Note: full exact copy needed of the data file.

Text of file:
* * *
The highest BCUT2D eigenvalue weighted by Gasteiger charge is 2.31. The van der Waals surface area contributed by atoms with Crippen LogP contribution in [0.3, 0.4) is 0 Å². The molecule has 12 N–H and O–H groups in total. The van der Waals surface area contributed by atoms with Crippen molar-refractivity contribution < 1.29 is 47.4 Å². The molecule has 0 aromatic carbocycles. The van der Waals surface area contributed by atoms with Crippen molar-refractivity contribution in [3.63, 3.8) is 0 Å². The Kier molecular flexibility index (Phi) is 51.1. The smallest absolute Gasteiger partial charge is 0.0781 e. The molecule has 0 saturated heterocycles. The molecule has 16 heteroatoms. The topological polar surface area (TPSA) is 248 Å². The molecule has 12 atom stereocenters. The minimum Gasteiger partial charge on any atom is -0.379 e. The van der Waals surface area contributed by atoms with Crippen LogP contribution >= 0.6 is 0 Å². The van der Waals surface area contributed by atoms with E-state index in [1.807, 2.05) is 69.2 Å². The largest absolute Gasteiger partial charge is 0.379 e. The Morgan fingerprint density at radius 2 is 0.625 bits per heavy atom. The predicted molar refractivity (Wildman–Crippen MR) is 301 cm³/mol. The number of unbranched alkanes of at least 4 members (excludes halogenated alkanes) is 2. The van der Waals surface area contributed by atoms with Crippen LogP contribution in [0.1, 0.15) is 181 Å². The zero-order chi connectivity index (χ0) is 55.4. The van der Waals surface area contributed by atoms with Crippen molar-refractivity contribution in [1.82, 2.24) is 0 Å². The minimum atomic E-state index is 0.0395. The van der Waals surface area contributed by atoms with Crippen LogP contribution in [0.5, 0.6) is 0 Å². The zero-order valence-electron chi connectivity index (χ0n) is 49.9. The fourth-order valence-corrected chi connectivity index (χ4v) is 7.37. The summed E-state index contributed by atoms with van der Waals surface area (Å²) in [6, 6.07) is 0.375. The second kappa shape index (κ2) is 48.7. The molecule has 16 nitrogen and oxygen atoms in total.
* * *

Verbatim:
The highest BCUT2D eigenvalue weighted by Gasteiger charge is 2.31. The van der Waals surface area contributed by atoms with Crippen LogP contribution in [0.3, 0.4) is 0 Å². The molecule has 12 N–H and O–H groups in total. The van der Waals surface area contributed by atoms with Crippen molar-refractivity contribution < 1.29 is 47.4 Å². The molecule has 0 aromatic carbocycles. The van der Waals surface area contributed by atoms with Crippen molar-refractivity contribution in [3.63, 3.8) is 0 Å². The Kier molecular flexibility index (Phi) is 51.1. The smallest absolute Gasteiger partial charge is 0.0781 e. The molecule has 0 saturated heterocycles. The molecule has 16 heteroatoms. The topological polar surface area (TPSA) is 248 Å². The molecule has 12 atom stereocenters. The minimum Gasteiger partial charge on any atom is -0.379 e. The van der Waals surface area contributed by atoms with Crippen LogP contribution >= 0.6 is 0 Å². The van der Waals surface area contributed by atoms with E-state index in [1.807, 2.05) is 69.2 Å². The largest absolute Gasteiger partial charge is 0.379 e. The Morgan fingerprint density at radius 2 is 0.625 bits per heavy atom. The predicted molar refractivity (Wildman–Crippen MR) is 301 cm³/mol. The number of unbranched alkanes of at least 4 members (excludes halogenated alkanes) is 2. The van der Waals surface area contributed by atoms with Crippen LogP contribution in [0.1, 0.15) is 181 Å². The zero-order chi connectivity index (χ0) is 55.4. The van der Waals surface area contributed by atoms with Crippen molar-refractivity contribution in [1.82, 2.24) is 0 Å². The minimum atomic E-state index is 0.0395. The van der Waals surface area contributed by atoms with Crippen LogP contribution in [0.5, 0.6) is 0 Å². The zero-order valence-electron chi connectivity index (χ0n) is 49.9. The fourth-order valence-corrected chi connectivity index (χ4v) is 7.37. The summed E-state index contributed by atoms with van der Waals surface area (Å²) in [6, 6.07) is 0.375. The second kappa shape index (κ2) is 48.7. The molecule has 16 nitrogen and oxygen atoms in total.